Joint statement by the Minister of Employment, Workforce Development and Disability Inclusion and Canada Employment Insurance Commission Commissioners 


February, 17 2022              Gatineau, Quebec              Employment and Social Development Canada

Minister of Employment, Workforce Development and Disability Inclusion, Carla Qualtrough; Canada Employment Insurance Commission’s (CEIC) Commissioner for Workers, Pierre Laliberté; and the CEIC’s Commissioner for Employers, Nancy Healey, issued the following joint statement today after the final roundtable of the first phase of consultations on modernizing the Employment Insurance (EI) Program in Canada:

“The Government of Canada and the Canada Employment Insurance Commission would like to thank the many participants across the country who shared valuable insights during this first phase of consultations on modernizing the EI program. The pandemic has shown us just how important a strong, responsive EI program is. It must ensure that benefits are accessible, adequate and equitable across the country for unemployed workers. The last two years have shown us the importance of having a system that supports all workers, while encouraging workforce participation.

Since the launch of consultations in August 2021, employer and labour groups, community organizations, sector groups, self-employed and gig worker associations, parent and family associations, and academics have shared their expertise and experience to help modernize EI to make it simpler, more responsive, inclusive and sustainable.

Including the opening and closing roundtables, we have hosted ten national stakeholder roundtables and 11 regional stakeholder roundtables that have focused on gathering input on a range of issues under the broad theme of improving access to EI.

An online survey also ran from August 6, 2021 until November 19, 2021 in which Canadians shared their views on how to improve the EI program so that it continues to be relevant for today’s labour market and workforce. The online consultations generated more than 1,900 responses to the online questionnaire from individuals across the country and approximately 60 submissions from groups and individuals representing employers, workers and unions.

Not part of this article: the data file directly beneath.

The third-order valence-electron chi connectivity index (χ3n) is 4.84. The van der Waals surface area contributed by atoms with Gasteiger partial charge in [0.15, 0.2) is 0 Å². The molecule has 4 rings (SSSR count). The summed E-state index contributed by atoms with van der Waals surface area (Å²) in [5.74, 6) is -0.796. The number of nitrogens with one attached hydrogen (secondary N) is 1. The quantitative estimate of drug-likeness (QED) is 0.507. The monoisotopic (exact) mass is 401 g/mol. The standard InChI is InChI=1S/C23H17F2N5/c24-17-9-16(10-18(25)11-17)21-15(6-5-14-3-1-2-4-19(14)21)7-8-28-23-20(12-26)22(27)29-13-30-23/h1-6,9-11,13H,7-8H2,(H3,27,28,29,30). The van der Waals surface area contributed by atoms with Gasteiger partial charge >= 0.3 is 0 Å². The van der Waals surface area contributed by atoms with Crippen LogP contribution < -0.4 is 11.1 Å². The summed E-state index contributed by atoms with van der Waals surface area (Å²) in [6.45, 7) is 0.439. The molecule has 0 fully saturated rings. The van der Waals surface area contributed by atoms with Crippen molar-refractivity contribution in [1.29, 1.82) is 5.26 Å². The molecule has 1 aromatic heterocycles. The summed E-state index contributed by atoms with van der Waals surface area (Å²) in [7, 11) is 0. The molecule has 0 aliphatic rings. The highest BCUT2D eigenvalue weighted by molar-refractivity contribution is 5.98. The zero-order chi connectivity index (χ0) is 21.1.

Throughout the consultations, stakeholders agreed that the EI program must adapt to meet the changing nature of work. They also stressed the importance of reforming EI to better support employers experiencing labour shortages through the training and upskilling of workers.

They shared their views on barriers to accessing benefits flexibility when taking different EI benefits in succession, the classification of workers, and flexibility for seasonal workers and providing support measures in the off-season.

This spring, we will publish a report summarizing what we heard during this first phase. We look forward to continuing the conversation later this year during the second phase of the consultation process, which will take a deeper dive into issues such as coverage during life events, supports for self-employed and gig workers, the adequacy of benefits and EI financing .

The input received through these consultations will help us create an EI program that better serves workers and employers and meets the challenges of today and tomorrow. Together, we will continue our work to bring Canada’s EI program into the 21st century.”


For media enquiries, please contact:

Jane Deeks
Director of Communications
Office of the Minister of Employment, Workforce Development and Disability Inclusion, Carla Qualtrough

Media Relations Office
Employment and Social Development Canada
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